Katakolon is unique in several ways. The most obvious to even the casual visitor is the stench from sulfuric gas bubbles which rise to the surface by the dock. The lower decks, especially near the front staircase and gangway, were especially aromatic this morning. We were not immune since our cabin is on the lowest passenger deck and we are near the gangway. The gas is the remnant from volcanic action or at least potential. The town, however, does not smell of sulfur.

This is the ultimate tourist town. It is nothing but jewelry stores, tchotchkes shops and cafes. The cafes all have seating outside on the harbor side rather than the street. It may be picturesque, but we wondered whether the sulfur was noticeable to customers while they ate. Yuck.

Sandra told us that their guide said that the shops open only when there are ships in port. If that’s true, they will be open all day today. There are four ships here including ours with as many as four thousand potential customers. Luckily for us, at least, the ships are all relatively small. We cannot even imagine what would happen if 4 ships the size of the Westerdam docked here and disgorged 12,000 people.

The town, such as it is, has only two streets, the one with all of the shops and a second street parallel to it. We walked down one side of the street and up the other, stopping in a pharmacy to purchase cough drops for MA and Ed who are both still suffering from the mange. We crossed the street from the apothecary shop and found a store selling semi-local products including olive oil and wine. We purchased two bottles of wine as presents [one red, one white, both supposedly dry] and strolled among the throng back to the ship just as today’s intermittent rain started again.

Earlier in the day, D took part in several Grand Events which, like Trivia, reward winners and/or participants with the coveted Grand dollars. He added three to our collection and we are now only one shy of our goal of forty. All but five have come from Trivia, but we have not been doing well recently. If we get no more in the next two weeks, we are hopeful that the Cruise Staff will remember all of the candy and pastry we have given them and have pity on us.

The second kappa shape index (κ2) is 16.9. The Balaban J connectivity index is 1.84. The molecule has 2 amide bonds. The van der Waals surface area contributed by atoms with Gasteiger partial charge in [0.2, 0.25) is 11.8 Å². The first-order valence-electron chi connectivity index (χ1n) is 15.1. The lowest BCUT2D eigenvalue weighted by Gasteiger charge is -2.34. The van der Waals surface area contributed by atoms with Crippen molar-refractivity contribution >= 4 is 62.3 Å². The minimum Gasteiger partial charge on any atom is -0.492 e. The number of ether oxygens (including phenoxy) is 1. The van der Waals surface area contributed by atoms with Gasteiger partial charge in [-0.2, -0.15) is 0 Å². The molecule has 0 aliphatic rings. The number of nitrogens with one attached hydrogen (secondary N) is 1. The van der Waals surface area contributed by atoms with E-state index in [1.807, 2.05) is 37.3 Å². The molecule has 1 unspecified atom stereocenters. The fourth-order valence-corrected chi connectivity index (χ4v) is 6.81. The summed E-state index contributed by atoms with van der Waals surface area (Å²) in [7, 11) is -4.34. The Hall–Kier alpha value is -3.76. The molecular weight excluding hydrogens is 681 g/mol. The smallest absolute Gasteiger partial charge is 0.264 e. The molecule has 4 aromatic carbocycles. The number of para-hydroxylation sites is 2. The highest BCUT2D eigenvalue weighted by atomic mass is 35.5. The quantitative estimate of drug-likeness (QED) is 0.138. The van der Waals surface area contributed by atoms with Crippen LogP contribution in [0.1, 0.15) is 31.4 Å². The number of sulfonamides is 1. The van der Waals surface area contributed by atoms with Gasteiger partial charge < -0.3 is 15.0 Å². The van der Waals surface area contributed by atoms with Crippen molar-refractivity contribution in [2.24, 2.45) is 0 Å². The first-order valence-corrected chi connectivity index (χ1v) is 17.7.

And, finally, we are down to the last two weeks of this year’s “trip of a lifetime.” We will have to pack our bags two weeks from today as we prepare to return home. Damn!

Friday, April 29, 2011

Royal Wedding

The timing was perfect for a sea day because today was the royal wedding between Kate Middleton and Prince William. The whole ship was abuzz, sort of. Thom and his staff arranged for big-screen coverage in the show lounge, re-re-named the Queen’s Lounge for today and tomorrow, and provided tea and baked goods for the audience. The televisions in the library and Java Bar were crowded, too, with some crazies taping the tv coverage from BBC. Of course, the same broadcast was available in the cabins but people wanted to be part of a crowd for this event – why else would hundreds of thousands been in the crowds in London?

Even Trivia today was Royal Trivia. Thom was the moderator for the first, and probably last, time and all of the questions dealt with the current royal family and the wedding. He claimed that the questions came directly from the Seattle head office, but we think that was just a way to avoid responsibility. Scores were really low today with 8/16 heading the field. We scored 5 and ignored two correct answers again. Shoulda, coulda….

After Trivia, which was held an hour earlier than usual to accommodate the wedding schedule, MA went to the Queen’s Lounge to watch with the masses. She ended up with Sandra and Lesley, the captain’s wife, and had a “loovely” time. D played slots for a bit and then returned to the Ocean Bar to read for a bit until MA joined him around 12:30, after the deed had been done, so to speak.
After lunch, we returned to the cabin where she watched more of the festivities and inane interviews until the momentarily happy couple came out to the balcony for the traditional wave to the common folks. Then it was lights out for the nap.

Formal night featured a toast to Carnival Cruise Lines, owner of HAL and half-a-dozen other cruise lines, on the occasion of the launching of their 100th ship, the Carnival Magic. As stock owners, we are thrilled; as customers, we wish they used better champagne. Thom did the honors and said that there would be as many as 227,000 people toasting Carnival tonight which assumes sold out cruises on all of the ships. It also means that the average Carnival-owned ship holds about 2250 passengers. HAL’s ships max out at 2100 and average about 1750, so there are some pretty big ships out there somewhere.